• Taking notes: This step happen from the beginning to the end of the meeting. Each meeting must have a note-taker role appointed. Note-taker will send meeting minutes to all stakeholders right after the meeting.

Tips for effective communication

The previous post is all about theoretical knowledge of communication. In this post, I will make it more practical by suggesting tips that can be used to improve the effectiveness of communication. The tips will be categorized into 4 sections: conversation, listening, writing and emails.


Tips for better conversation
  • Think before you speak: Some people response very quickly to other’s saying or questions, thinking that it would make them look smart. However,  a careful silence moment for preparation can make us sound more intelligent and prevent mistakes.
  • Be receptive to new ideas: By saying “Tell me more” instead of “That’s stupid” when hearing something that you do not agree to can help you to get more information and move the conversation forward.
  • Ask questions: This show that you are interested in the topic.
  • Listen as much, if not more, than you speak: You can not learn from the conversation if you are the only one who speak.
  • Use eye contact: Eye contact shows that you are engaged in the conversation. It should be noted that for some cultures, it is rude to maintain eye contact with the speakers. For other cultures, such as in the US, maintaining eye contact shows that you are a trustworthy person.
  • Mirror the other person:  Repeat what the other say in your own words “So you mean that …”.
  • Have an exit strategy: Sometimes, good conversation is a brief one, leaving others wanting more.
Tips for active listening:
  • Pay attention: This can be done by keeping eye contact with the speaker and avoiding having distracted thoughts. Research also shows that people listen more effectively when they do nothing else at the same time. So no multitasking while listening, including taking note. In addition, the body language of the speaker should also be checked to see if it actually matches with the message or not. If they do not match, the message should be confirmed with the speaker.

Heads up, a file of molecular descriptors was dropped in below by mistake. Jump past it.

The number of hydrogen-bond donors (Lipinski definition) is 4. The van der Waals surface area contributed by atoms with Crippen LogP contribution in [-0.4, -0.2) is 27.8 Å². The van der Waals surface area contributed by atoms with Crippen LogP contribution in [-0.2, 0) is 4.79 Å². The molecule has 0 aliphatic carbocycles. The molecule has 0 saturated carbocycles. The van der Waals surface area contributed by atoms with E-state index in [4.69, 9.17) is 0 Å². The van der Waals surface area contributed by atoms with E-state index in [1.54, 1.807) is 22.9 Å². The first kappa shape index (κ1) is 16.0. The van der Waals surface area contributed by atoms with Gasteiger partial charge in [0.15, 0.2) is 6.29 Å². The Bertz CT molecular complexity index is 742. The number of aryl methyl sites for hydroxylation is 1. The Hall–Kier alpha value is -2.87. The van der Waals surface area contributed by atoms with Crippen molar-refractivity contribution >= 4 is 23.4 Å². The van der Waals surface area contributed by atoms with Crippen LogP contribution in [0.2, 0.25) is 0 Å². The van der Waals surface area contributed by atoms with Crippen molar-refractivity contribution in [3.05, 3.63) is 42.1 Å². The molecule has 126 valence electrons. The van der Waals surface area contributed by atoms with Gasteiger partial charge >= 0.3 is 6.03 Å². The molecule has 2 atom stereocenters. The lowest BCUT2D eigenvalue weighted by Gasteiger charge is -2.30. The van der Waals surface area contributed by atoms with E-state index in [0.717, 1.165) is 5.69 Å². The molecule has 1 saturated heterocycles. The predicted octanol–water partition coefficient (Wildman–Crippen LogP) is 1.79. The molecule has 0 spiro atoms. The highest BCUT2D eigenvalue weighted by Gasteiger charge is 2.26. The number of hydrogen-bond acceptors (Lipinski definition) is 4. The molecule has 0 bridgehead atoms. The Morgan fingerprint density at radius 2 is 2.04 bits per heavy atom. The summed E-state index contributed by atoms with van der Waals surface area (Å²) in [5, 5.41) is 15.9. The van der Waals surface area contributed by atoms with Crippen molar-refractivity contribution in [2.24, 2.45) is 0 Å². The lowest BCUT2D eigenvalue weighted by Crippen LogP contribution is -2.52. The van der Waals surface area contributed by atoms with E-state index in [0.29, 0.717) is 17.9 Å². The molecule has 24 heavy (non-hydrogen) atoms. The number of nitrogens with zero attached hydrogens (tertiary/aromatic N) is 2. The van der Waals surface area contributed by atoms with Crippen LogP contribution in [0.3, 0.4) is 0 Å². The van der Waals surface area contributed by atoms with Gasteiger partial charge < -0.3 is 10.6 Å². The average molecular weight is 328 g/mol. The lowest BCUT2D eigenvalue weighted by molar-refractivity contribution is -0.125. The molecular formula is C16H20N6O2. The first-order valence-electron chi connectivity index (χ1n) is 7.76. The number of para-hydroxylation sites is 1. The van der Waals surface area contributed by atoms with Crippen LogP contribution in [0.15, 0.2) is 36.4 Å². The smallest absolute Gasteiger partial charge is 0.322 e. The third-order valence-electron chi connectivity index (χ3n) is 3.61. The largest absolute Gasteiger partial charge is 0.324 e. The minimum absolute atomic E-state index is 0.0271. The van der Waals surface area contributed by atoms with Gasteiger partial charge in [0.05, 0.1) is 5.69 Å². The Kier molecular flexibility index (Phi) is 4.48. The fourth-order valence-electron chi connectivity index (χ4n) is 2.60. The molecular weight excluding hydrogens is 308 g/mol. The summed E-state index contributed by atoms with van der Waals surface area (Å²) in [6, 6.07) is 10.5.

• Show that you are listening: This can be done by nodding occasionally or by other facial expressions such as smiling. In addition, such small verbal comments as “Uh…”, “Yes…” should be used to encourage the speaker.
  • Provide feedback: This can be done by asking questions or reflecting what has been said by paraphrasing.
  • Defer judgment: Preparing for counter arguments while listening is strongly not recommended. This is also consistent with the first tip about no multitasking while listening. In addition, it is very important not to interrupt the speakers with counter arguments. Interrupting can be offensive and aggressive in some situations.
  • Silence can be a beautiful thing: It is totally fine to have a moment of silence for some preparation before you start your turn to speak.
Tips for effective writing:
  • Picture the receiver in your mind before you begin to write: This can help you to select the words and expressions that can be understood by the readers.